Millions of users of YouTube in Germany can breathe a sigh of relief. GEMA – the German state organization for collective management of copyrights of creators, the equivalent of Polish ZAIKS, and YouTube announced an agreement after seven years of dispute. Ending the dispute between GEMA and YouTube is good news both for recipients of content on YouTube, as well as for artists. For users of YouTube the agreement means unlimited access to the content on YouTube and farewell to the hated message: “Unfortunately, this video is not available in Germany, because it may contain music for which GEMA has not granted the respective music rights (…)” In turn, this means opening a new (!) source of income for artists and a significant channel for promoting their own work, and that they will finally be able to reach out to their fans via YouTube.
What did the dispute concern?
The license agreement between Google and GEMA expired in 2009, and both parties, although they were interested in the continuation thereof, had not reached an agreement on the amount of fees (GEMA proposal: Google will pay 0.00375 euro (0,005 dollar) from each displayed video) of which YouTube is to transfer to GEMA. In addition, GEMA wanted to impose an obligation on Google to pre-moderate the content on YouTube, including the obligation to remove any infringing content. The result of the lack of consensus between the parties was the blockade of videos on YouTube for users logging in with a German IP. But what is worse, the issue of the amount of royalties started a court battle between the parties. We wrote about the details of the dispute earlier in the ‘GEMA OVER?’ post on our blog. Another development in the dispute between Google and the German performance rights organization
This video is available in Germany
On November 1st, 2016, YouTube announced the agreement with GEMA indicating that: “It’s a great day for music in Germany. YouTube and GEMA entered into a breakthrough agreement, which means more music is available on YouTube in Germany. This is a victory for music artists around the world, enabling them to reach new fans (…)”* GEMA also issued its statement on the matter, stressing that the license agreement between GEMA and YouTube allows more than 70,000 authors, composers and music publishers represented by GEMA to receive the appropriate reward for the use of their musical works protected by copyright. **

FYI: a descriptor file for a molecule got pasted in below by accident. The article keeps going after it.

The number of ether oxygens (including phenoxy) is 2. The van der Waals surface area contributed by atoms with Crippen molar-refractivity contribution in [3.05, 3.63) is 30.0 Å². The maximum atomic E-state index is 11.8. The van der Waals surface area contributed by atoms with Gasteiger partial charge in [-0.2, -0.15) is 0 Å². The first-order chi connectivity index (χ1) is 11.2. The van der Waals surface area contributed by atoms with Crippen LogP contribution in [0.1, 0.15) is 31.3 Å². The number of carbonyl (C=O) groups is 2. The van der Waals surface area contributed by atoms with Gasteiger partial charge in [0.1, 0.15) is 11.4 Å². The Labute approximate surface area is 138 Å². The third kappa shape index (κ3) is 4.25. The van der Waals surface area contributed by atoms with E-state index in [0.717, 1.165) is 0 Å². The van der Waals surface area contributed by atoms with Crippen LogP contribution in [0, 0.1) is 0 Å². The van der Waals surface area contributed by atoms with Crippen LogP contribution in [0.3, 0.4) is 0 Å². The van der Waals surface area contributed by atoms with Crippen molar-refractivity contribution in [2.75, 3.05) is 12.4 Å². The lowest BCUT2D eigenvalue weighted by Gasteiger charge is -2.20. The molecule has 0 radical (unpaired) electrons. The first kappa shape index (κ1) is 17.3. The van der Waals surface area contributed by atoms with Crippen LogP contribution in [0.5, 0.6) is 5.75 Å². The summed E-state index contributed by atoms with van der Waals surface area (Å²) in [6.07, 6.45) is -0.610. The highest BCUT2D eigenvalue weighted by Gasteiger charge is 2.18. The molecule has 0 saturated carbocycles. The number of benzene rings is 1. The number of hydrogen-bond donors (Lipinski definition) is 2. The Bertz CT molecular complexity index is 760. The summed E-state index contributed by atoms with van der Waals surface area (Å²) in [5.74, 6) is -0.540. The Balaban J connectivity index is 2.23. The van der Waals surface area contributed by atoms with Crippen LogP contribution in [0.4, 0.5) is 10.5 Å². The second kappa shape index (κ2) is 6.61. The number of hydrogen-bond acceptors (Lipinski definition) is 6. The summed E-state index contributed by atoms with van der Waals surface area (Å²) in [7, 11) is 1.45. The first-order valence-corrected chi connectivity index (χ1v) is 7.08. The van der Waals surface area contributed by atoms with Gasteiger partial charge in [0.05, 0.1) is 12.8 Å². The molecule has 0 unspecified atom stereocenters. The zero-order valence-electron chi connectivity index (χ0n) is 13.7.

Why so late?
Unfortunately, none of the statements provides details regarding the terms of the agreement. The statements of the representatives of GEMA shows, however, that the contract between the parties assumes percentage (not flat-rate) participation in revenues from ads played before specific videos on YouTube. What’s more, for the period since 2009 the parties agreed on the type of setup fee, which is to be distributed among the artists according to the GEMA’s schedule.
Information on the end of a dispute between YouTube and GEMA should be regarded as surprising, as recent media reports concerned further litigation, rather than any negotiations between the parties. The seven year dispute between GEMA and YouTube was not only a nuisance to YouTube users, but it also meant huge losses for artists – financial and image related. As pointed by Edgar Berger, the CEO of Sony Music: “Blocked videos on YouTube cost us millions,” “There is no reason to take offense on the Internet.” The Internet is a blessing for us.”
Due to the lack of details regarding the agreement, it is difficult to assess whether its content is more beneficial for YouTube or for GEMA. Any analysis of the motivation of the parties can, however, say that the agreement was necessary to protect the interests of both parties. In the case of GEMA the last opportunity to appeal against unfavorable judgments was the German Federal Court of Justice. This solution hampered GEMA and the group of artists represented by it for the subsequent years of dispute, created additional costs and financial losses. YouTube also depended on the conclusion of an agreement due to the increasing competition from Spotify and Apple Music. In light of the above, however, we can say GAME (GEMA) OVER and wish YouTube users in Germany nice, unlimited use of digital music!
* Statement available at: https://youtube.googleblog.com/2016/11/ytmehrmusik-more-music-from-artists-you.html